tlm - on 12 Nov 2012
In reply to Tall Clare:

Does anything else beside humans require a purpose?

What is the difference between my purpose and the purpose of a chimp, or a mouse, or an amoeba, or a cabbage, or a stone, or an oxygen molecule?
ripper - on 12 Nov 2012
In reply to tlm: self-consciousness innit. the fact that we can ponder over what ours is, inevitably leads to thinking we need one
Timmd on 12 Nov 2012
In reply to Gordon Stainforth:
> (In reply to kieran b)
>
> But would it not be right to say that the notion of progress, in any other sense than spiritual (e.g material, social, scientific etc), is alien to Buddhism?

It wouldn't be right I think, it's part of the noble eight fold path to have a career which benefits society or one's community.

Can only ever remember right* thought, right action, right speach and right career though, I forget the other four, but i'm a rubbish Buddhist anyway.

*Right can also be/mean harmonious which is perhaps more apt.
ollieollie - on 12 Nov 2012
In reply to Tall Clare: to drink beer
Wonko The Sane on 12 Nov 2012 - customer18941.107.wv.cust.t-mobile.co.uk
In reply to Tall Clare:

I see life as a smorgasbord.
I don't believe in any higher meanings, I think you're here, then you die.

The trick is to scoff up as much of the smorgasbord as you can get your mits on.

Fairly though, it makes sense not to snatch from other people, after all, you wouldn't want them to snatch from you. And being courteous and offering a plate to someone else every now and then doesn't hurt, and who knows, they may offer you a plate you haven't tried in return.

I have picked up and put down many hobbies in my life because I have no burning desire to be the world's best at anything....... just enjoy myself trying out different dishes.
Of course, you wind up with some favourites which you go back to.


Oh, and of course, you have to pay for this buffet, so sometimes you just have to get your head down and work if you want to be able to afford a blow out.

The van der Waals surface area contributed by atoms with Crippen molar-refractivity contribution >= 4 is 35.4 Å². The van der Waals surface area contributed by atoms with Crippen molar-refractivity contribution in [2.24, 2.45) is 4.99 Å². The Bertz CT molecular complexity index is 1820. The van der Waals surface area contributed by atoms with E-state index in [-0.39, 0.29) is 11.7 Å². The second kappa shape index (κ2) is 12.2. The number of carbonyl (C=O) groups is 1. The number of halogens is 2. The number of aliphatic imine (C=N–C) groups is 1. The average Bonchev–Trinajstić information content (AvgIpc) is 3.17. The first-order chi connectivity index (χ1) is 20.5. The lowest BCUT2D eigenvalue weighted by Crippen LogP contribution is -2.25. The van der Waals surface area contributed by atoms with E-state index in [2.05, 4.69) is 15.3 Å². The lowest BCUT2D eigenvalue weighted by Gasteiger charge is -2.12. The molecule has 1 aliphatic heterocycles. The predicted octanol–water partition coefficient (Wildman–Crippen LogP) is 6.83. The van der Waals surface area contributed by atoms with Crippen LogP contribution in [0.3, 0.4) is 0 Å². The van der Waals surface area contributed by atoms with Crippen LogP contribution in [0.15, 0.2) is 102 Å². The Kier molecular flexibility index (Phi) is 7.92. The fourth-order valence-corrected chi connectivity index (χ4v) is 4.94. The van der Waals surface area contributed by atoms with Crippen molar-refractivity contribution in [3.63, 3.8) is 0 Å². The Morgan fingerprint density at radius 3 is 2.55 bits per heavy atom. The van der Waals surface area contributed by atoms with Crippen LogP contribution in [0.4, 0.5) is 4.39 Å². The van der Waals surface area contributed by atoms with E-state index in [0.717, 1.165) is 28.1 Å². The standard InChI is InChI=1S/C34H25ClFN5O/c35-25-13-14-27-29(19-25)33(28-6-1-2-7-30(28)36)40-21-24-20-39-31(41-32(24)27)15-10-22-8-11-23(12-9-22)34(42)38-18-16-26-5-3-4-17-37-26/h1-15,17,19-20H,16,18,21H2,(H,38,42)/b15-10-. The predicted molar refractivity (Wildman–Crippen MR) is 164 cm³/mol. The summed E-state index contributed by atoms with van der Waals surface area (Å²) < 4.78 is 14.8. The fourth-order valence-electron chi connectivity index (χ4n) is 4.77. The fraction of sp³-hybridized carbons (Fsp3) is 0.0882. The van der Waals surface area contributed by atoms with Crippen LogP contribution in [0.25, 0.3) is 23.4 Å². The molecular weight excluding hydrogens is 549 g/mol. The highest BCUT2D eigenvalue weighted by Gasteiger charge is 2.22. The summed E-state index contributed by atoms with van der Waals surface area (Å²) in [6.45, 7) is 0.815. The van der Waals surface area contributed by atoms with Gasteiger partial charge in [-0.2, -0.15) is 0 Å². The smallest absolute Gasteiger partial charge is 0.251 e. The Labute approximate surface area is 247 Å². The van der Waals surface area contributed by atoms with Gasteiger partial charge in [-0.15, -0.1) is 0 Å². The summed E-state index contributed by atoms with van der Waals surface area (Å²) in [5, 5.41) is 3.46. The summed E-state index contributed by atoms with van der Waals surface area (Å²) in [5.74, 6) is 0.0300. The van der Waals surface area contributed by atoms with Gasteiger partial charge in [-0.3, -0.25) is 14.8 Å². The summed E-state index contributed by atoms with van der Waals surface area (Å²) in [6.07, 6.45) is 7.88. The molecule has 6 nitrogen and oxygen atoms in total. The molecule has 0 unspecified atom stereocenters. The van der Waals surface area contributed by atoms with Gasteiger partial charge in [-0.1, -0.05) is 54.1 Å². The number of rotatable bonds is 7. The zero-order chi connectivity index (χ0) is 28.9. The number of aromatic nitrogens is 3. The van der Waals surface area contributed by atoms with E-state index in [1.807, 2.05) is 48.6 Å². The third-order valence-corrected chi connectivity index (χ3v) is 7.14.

Jamming Dodger on 12 Nov 2012
In reply to Tall Clare: Right now, learning to play Chopin's Nocturne Op9 No2. In about ten years it might sound ok.
Id also like to learn Fantaisie Impromptu Op66 which actually brings a tear to my eye.
And other stuff, but im happy tinkering with this for now.

risby - on 13 Nov 2012
In reply to Timmd:
> (In reply to Gordon Stainforth)
> [...]
>
> Can only ever remember right* thought, right action, right speach and right career though, I forget the other four, but i'm a rubbish Buddhist anyway.

Right spelling wasn't in there, was it? (speech not speach despite speak)
Timmd on 13 Nov 2012
In reply to risby: Very good. ()

I didn't think it looked right, I was addled yesterday.
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Kimono - on 13 Nov 2012
In reply to risby:
> (In reply to kieran b)
> [...]
>
> lovely story? really? smart-arse response more like. bloody smug buddhists!

Smart-arse Buddha eh? Well, i guess that's one way to describe him...

...but i suspect it says more about you than him

iksander on 13 Nov 2012
In reply to Tall Clare: keeping fit on my hedonic treadmill
subalpine - on 13 Nov 2012
In reply to risby: in Hindiusm there are four aims:

Dharma: "(religious, social and/or moral) righteousness, both spiritual and ritual"
Artha: "(material and/or financial) prosperity as well as pursuit of meaning"
Kama: "(sexual) pleasure "
Moksa: "(spiritual) liberation; or renunciation as well as detachment"

http://en.wikipedia.org/wiki/Puru%E1%B9%A3%C4%81rtha
Gordon Stainforth - on 13 Nov 2012
In reply to iksander:
> (In reply to Tall Clare) keeping fit on my

'Hedonic treadmill'? An oxymoron if I ever heard one.